Where a developer of a condominium, and its design architect, were sued by a municipal equal opportunity housing opportunity council as well as by the state attorney general for alleged violations of not meeting federal and state requirements for handicap access, the developer cross-claimed against the architect alleging negligent failure to correctly identify and follow building code provisions governing access for disabled persons. The designer tendered a request to its professional liability carrier to defend the action, which the carrier refused to do. The case then settled with the developer agreeing to limit its recovery against the architect to the proceeds of the insurance policy, which it then sued the carrier to recover. On appeal it was held that the carrier owed both a duty to defend and indemnify under the policy because the key issue involved alleged design error and not “discrimination” by the architect that would have been subject to the “discrimination” exclusion of the policy. Fostill Lake Builders v. Tudor Insurance and H Design, 338 S.W.3d 336, (Missouri 2011).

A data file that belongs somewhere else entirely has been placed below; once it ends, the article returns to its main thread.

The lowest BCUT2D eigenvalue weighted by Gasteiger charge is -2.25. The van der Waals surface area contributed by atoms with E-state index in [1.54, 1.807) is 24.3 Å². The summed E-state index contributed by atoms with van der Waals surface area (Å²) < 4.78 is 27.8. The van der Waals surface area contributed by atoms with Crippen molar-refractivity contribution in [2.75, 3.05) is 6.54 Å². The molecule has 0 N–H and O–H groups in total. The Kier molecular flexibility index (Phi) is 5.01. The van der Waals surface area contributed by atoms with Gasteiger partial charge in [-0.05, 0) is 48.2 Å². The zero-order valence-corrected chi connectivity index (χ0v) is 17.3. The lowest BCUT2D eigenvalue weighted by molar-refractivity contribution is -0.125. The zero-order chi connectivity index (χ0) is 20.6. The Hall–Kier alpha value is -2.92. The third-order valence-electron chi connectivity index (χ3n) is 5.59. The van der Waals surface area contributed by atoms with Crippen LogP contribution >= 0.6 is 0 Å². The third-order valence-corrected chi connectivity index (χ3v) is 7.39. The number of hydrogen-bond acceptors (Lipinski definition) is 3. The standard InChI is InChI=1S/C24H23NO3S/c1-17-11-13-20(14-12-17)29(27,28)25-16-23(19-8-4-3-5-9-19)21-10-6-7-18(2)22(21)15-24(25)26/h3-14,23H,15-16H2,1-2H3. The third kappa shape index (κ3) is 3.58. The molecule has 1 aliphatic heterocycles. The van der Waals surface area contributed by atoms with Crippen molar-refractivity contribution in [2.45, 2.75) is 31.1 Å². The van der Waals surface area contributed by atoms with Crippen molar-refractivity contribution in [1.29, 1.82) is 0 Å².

In the trial court case by the plaintiffs against the developer and architect, the court found that “H Design was negligent and that [Developer] had been damaged on account of H Design’s negligence.” Damages in the amount of $365,586 were awarded against the architect to the developer on the developer’s cross claim against the architect. A convoluted series of motions and actions by the insurance carrier ensued in which the carrier sought to challenge the judgment and avoid a finding of coverage under its professional liability policy.